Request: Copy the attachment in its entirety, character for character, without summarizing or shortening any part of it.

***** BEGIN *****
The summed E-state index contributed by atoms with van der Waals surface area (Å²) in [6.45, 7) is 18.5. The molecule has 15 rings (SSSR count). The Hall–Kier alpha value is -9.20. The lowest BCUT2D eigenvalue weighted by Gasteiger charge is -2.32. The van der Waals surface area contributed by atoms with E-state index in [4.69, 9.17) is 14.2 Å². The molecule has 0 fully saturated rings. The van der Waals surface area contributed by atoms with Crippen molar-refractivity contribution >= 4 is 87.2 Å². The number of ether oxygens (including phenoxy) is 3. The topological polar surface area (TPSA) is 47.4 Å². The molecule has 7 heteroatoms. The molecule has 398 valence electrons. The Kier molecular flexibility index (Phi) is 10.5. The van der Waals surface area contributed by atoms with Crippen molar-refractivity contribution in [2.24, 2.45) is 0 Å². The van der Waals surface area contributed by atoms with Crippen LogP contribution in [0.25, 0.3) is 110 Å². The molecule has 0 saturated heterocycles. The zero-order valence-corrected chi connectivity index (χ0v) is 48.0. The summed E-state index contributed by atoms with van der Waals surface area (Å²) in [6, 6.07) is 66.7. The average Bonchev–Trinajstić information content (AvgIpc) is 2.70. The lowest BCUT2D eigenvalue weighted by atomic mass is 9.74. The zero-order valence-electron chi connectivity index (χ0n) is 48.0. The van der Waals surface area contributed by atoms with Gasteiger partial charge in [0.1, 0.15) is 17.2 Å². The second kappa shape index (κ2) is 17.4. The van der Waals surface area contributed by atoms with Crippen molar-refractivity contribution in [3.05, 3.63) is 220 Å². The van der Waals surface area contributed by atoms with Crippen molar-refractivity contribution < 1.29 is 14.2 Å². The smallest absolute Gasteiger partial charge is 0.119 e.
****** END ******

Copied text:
The summed E-state index contributed by atoms with van der Waals surface area (Å²) in [6.45, 7) is 18.5. The molecule has 15 rings (SSSR count). The Hall–Kier alpha value is -9.20. The lowest BCUT2D eigenvalue weighted by Gasteiger charge is -2.32. The van der Waals surface area contributed by atoms with E-state index in [4.69, 9.17) is 14.2 Å². The molecule has 0 fully saturated rings. The van der Waals surface area contributed by atoms with Crippen molar-refractivity contribution >= 4 is 87.2 Å². The number of ether oxygens (including phenoxy) is 3. The topological polar surface area (TPSA) is 47.4 Å². The molecule has 7 heteroatoms. The molecule has 398 valence electrons. The Kier molecular flexibility index (Phi) is 10.5. The van der Waals surface area contributed by atoms with Crippen molar-refractivity contribution in [2.24, 2.45) is 0 Å². The van der Waals surface area contributed by atoms with Crippen LogP contribution in [0.25, 0.3) is 110 Å². The molecule has 0 saturated heterocycles. The zero-order valence-corrected chi connectivity index (χ0v) is 48.0. The summed E-state index contributed by atoms with van der Waals surface area (Å²) in [6, 6.07) is 66.7. The average Bonchev–Trinajstić information content (AvgIpc) is 2.70. The lowest BCUT2D eigenvalue weighted by atomic mass is 9.74. The zero-order valence-electron chi connectivity index (χ0n) is 48.0. The van der Waals surface area contributed by atoms with Gasteiger partial charge in [0.1, 0.15) is 17.2 Å². The second kappa shape index (κ2) is 17.4. The van der Waals surface area contributed by atoms with Crippen molar-refractivity contribution in [3.05, 3.63) is 220 Å². The van der Waals surface area contributed by atoms with Crippen molar-refractivity contribution < 1.29 is 14.2 Å². The smallest absolute Gasteiger partial charge is 0.119 e.